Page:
NEW BOSTON — It was a crisp, sunny morning and the sun had just appeared in the sky Wednesday morning when a group of Junior Carpenter students from the Scioto County Careet Technical Center (SCCTC) were hard at work framing a house on Stanton Avenue in New Boston. What made the house special is that it was a house being built for a local family by Habitat for Humanity.
“They’re framing up the floor for the house,” John Reedy, carpenter class instructor said. “We’re going to frame it and sheet it and then they’re going to take it from there.”
Reedy brought five students with him to do the work.
“This is practical experience as far as framing a house,” Reedy said. “They’re learning how to set floor joists. They’re going to do everything it takes to frame up the floor joists of a house, they’re learning how to do it. These guys are going to know how to do this stuff when they get out of the Career Technical Center. They’re two years ahead of any guy that didn’t go to the Career Technical Center.”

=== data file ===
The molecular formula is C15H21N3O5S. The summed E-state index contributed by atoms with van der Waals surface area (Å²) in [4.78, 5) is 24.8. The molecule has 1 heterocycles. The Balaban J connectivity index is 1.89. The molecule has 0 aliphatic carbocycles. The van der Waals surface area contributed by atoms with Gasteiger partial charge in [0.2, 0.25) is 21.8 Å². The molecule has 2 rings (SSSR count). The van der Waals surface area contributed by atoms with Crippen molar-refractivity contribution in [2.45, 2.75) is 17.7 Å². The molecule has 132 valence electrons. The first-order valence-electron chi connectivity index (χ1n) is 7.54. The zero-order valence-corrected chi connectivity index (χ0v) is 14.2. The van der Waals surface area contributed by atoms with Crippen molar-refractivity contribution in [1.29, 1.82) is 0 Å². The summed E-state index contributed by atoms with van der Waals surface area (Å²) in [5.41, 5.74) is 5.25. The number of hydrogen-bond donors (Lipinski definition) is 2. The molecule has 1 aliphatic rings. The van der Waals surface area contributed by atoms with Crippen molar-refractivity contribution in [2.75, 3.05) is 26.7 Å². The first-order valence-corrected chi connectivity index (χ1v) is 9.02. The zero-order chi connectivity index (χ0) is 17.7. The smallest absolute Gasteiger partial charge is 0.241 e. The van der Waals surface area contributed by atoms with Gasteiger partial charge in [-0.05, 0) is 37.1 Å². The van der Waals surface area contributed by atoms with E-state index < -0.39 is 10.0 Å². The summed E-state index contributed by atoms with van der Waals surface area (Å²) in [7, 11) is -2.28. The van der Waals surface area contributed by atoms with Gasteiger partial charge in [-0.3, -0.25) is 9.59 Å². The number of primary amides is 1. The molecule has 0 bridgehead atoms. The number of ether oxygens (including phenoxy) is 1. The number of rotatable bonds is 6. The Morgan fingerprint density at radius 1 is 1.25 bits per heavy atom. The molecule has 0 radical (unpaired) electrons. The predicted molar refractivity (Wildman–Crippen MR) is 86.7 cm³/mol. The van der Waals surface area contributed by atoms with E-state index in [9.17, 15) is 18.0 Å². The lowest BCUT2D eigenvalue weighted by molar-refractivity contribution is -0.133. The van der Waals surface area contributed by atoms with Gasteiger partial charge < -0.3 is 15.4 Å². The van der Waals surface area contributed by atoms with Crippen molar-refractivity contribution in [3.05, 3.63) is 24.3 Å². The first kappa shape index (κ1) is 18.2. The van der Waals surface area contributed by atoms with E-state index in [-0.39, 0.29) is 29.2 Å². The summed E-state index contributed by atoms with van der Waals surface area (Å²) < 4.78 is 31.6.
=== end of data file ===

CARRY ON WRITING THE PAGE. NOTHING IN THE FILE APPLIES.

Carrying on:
Reedy said the students would also benefit from knowing they did something to benefit a local family.
“This is a big help to us having these folks out here,” Jim Climer of Habitat for Humanity said. “This is another step in the process of getting our house completed.”
Climer said several weeks ago they prefabricated the walls for the house.
“Now we’re obviously getting the floor ready for the walls and on April 9 we will have a wall-setting event where we’ll bring all the walls that we prefabbed to this site and set them up and be ready to proceed from there,” Climer said.
Climer said a family has already been selected to move into the house upon completion.
“Part of the process is that they have to put 250 man-hours per adult in the household during the construction, helping out doing whatever they can,” Climer said. “They were in attendance when we had the wall-building a couple of weeks ago and have been here doing other things and they will be here in the future helping us out.”
Reach Frank Lewis at 740-353-3101, ext. 1928, or on Twitter @franklewis.
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